Community Garden Takes Shape

Alec Howard knew next to nothing about gardening. As a Humboldt State student now, he's focused on sustainability, greening up campus with his “HSU”-shaped community garden and growing a community along the way.

Alec Howard knew next to nothing about gardening. He grew up in the suburbs of Seattle and never grew his own food. He also didn’t give the process of food production and the importance of local, sustainable products a second thought.

As a Humboldt State student now, Howard is focused on sustainability, greening up campus with his “HSU”-shaped community garden and growing a community along the way.

“These garden beds are a great example of what happens when communities come together. Dozens of people, community members, staff, and students, have all contributed the gardens,” says Howard (‘17, Environmental Science).

Community gardens are common at college campuses around the country—a trend connected to a growing mindfulness of food, according to Cordalie Benoit of the American Community Gardens Association.

“Community gardens have taken off in the last five to 10 years because people are becoming aware of where food comes from and the importance of nutritious food,” she says.

One thing hasn’t changed: the joy of gardening. “You can take a seed, put it in dirt, add water and sun and you end up with something delicious, or beautiful or both. The process is rewarding, addictive, and magical,” she says.

But as Howard discovered last year when he spotted neglected garden on campus, gardening wasn’t magical at first.

‘Epic Battle’ With Banana Slugs
Once tended by students, the plot in front of the Creekside Lounge was overgrown with weeds. Up to this point, he had made an effort to go vegan and to reduce waste. It was this patch of land that made him realize how little he knew about food.

“I could design buildings and solve complex calculus and physics problems, but I couldn’t even grow my own food. How did I go my whole life being so disconnected with something so fundamental?” he says.

So he gathered mulch from Campus Center for Appropriate Technology, and compost from the Waste-Reduction & Resource Awareness Program, and with the help of fellow students, Howard got to work.

They tilled soil and pulled weeds, and that’s when they ran into the first hurdle: Banana slugs. What ensued was what he calls an “epic battle.”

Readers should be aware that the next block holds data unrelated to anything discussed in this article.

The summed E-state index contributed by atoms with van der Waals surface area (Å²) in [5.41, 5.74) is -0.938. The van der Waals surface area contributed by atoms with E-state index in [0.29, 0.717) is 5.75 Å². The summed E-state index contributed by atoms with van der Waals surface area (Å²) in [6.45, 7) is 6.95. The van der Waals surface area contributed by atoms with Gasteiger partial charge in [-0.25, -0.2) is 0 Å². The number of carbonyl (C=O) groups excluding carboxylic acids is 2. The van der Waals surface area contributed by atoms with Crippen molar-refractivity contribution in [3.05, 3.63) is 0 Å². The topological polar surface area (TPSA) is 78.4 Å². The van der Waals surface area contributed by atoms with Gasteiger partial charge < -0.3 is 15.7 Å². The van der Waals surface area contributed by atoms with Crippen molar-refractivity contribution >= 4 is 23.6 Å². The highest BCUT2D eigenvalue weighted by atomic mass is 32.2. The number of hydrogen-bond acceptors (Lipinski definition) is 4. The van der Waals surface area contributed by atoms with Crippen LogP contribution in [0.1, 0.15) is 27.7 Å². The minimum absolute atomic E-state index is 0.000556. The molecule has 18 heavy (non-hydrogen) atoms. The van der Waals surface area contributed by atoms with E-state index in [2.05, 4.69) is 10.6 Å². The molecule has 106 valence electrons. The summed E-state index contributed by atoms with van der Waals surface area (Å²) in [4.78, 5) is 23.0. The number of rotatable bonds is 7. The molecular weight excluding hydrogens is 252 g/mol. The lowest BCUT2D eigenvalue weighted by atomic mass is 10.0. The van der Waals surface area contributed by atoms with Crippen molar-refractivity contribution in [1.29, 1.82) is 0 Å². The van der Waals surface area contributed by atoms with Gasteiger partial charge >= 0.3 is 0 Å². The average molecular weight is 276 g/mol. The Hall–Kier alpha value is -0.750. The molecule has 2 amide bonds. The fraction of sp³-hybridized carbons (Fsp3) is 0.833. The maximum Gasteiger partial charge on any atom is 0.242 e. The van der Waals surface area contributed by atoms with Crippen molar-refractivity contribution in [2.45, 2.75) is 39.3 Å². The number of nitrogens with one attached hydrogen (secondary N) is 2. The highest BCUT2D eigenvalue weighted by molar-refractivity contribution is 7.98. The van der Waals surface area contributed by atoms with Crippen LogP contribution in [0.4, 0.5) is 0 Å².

He tried everything to get rid of them without killing them (coffee grounds from Muddy Waters, crushed eggshells from the Jolly Giant Commons, etc.). He turned to the CCAT gardener, who suggested removing the hay Howard was using as mulch. That did the trick.

Everyone from his Political Science professor, Kathleen Lee, to Bayside Park Farm donated starts, and students provided seedlings they had bought from the farmer’s market. Eventually, they grew potatoes, green onion, cilantro, strawberries and lavender.

Howard received so many donations and turned to Housing, suggesting the idea of new beds. Housing liked the plan he wrote up so much that they helped fund two new beds at Creekview Residence Halls.

He and students cultivated the beds into a thriving garden of vegetables including artichokes, basil, spinach, kale, swiss chard, cauliflower, kohlrabi, and sunflowers.

“And that’s when deer came and ate everything,” he says.

Campus Lawn Makeover
Eventually Housing Facilities Associate Director Steve McKenzie proposed putting campus lawns to good use by planting more beds.

Howard chose the area in front of The Canyon residence halls, rallied some students and soon a new garden began taking shape as “H” “S” “U”, and so did interest.

The letters were hard to miss. Students watched construction from their residence hall windows. Others passing by stopped and offered a hand. Over time, he had a small army of 10 students.

The secret of the garden’s success? “Deer fence” surrounding the HSU shaped beds, temperate climate and abundant rain, and more importantly, the campus community.

“Administrators, Housing and students have supported me along the way. And I think that support shows that if we all do little things like community gardens and keep working together, we can address climate change, increase food security, and provide healthy food to students.”